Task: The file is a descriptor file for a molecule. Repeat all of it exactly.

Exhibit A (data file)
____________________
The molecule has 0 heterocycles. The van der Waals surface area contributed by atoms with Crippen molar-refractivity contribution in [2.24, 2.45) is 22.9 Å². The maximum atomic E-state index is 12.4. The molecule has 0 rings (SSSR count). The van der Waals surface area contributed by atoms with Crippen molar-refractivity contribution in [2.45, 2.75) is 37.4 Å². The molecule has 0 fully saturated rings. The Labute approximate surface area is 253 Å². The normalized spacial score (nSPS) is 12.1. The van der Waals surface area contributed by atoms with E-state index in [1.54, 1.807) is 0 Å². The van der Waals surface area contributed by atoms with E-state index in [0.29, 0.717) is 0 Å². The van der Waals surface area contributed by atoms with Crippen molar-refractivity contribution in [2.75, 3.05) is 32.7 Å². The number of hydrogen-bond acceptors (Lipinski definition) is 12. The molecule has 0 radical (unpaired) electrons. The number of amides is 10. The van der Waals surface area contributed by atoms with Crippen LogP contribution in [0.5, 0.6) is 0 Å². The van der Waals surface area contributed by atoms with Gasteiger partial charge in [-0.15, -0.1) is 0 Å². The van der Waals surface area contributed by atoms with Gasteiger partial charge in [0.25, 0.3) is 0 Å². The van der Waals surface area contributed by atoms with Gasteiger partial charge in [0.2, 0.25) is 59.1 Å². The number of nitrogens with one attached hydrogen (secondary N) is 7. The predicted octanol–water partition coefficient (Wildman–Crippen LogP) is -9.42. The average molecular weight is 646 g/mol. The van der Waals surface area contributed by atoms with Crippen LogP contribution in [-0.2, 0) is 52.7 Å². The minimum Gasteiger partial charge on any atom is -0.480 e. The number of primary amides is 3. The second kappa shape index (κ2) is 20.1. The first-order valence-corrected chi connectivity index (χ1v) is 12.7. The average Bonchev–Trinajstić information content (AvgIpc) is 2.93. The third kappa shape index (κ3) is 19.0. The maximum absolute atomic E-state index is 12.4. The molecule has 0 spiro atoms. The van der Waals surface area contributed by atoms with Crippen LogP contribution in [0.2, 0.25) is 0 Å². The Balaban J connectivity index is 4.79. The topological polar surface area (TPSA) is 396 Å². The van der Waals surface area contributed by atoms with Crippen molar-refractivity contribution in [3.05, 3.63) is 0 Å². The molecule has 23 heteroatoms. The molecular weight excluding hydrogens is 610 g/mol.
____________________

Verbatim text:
The molecule has 0 heterocycles. The van der Waals surface area contributed by atoms with Crippen molar-refractivity contribution in [2.24, 2.45) is 22.9 Å². The maximum atomic E-state index is 12.4. The molecule has 0 rings (SSSR count). The van der Waals surface area contributed by atoms with Crippen molar-refractivity contribution in [2.45, 2.75) is 37.4 Å². The molecule has 0 fully saturated rings. The Labute approximate surface area is 253 Å². The normalized spacial score (nSPS) is 12.1. The van der Waals surface area contributed by atoms with E-state index in [1.54, 1.807) is 0 Å². The van der Waals surface area contributed by atoms with E-state index in [0.29, 0.717) is 0 Å². The van der Waals surface area contributed by atoms with Crippen molar-refractivity contribution in [2.75, 3.05) is 32.7 Å². The number of hydrogen-bond acceptors (Lipinski definition) is 12. The molecule has 0 radical (unpaired) electrons. The number of amides is 10. The van der Waals surface area contributed by atoms with Crippen LogP contribution in [0.5, 0.6) is 0 Å². The van der Waals surface area contributed by atoms with Gasteiger partial charge in [-0.15, -0.1) is 0 Å². The van der Waals surface area contributed by atoms with Gasteiger partial charge in [0.25, 0.3) is 0 Å². The van der Waals surface area contributed by atoms with Gasteiger partial charge in [0.2, 0.25) is 59.1 Å². The number of nitrogens with one attached hydrogen (secondary N) is 7. The predicted octanol–water partition coefficient (Wildman–Crippen LogP) is -9.42. The average molecular weight is 646 g/mol. The van der Waals surface area contributed by atoms with Crippen LogP contribution in [-0.2, 0) is 52.7 Å². The minimum Gasteiger partial charge on any atom is -0.480 e. The number of primary amides is 3. The second kappa shape index (κ2) is 20.1. The first-order valence-corrected chi connectivity index (χ1v) is 12.7. The average Bonchev–Trinajstić information content (AvgIpc) is 2.93. The third kappa shape index (κ3) is 19.0. The maximum absolute atomic E-state index is 12.4. The molecule has 0 spiro atoms. The van der Waals surface area contributed by atoms with Crippen LogP contribution in [0.2, 0.25) is 0 Å². The Balaban J connectivity index is 4.79. The topological polar surface area (TPSA) is 396 Å². The van der Waals surface area contributed by atoms with Crippen molar-refractivity contribution in [3.05, 3.63) is 0 Å². The molecule has 23 heteroatoms. The molecular weight excluding hydrogens is 610 g/mol.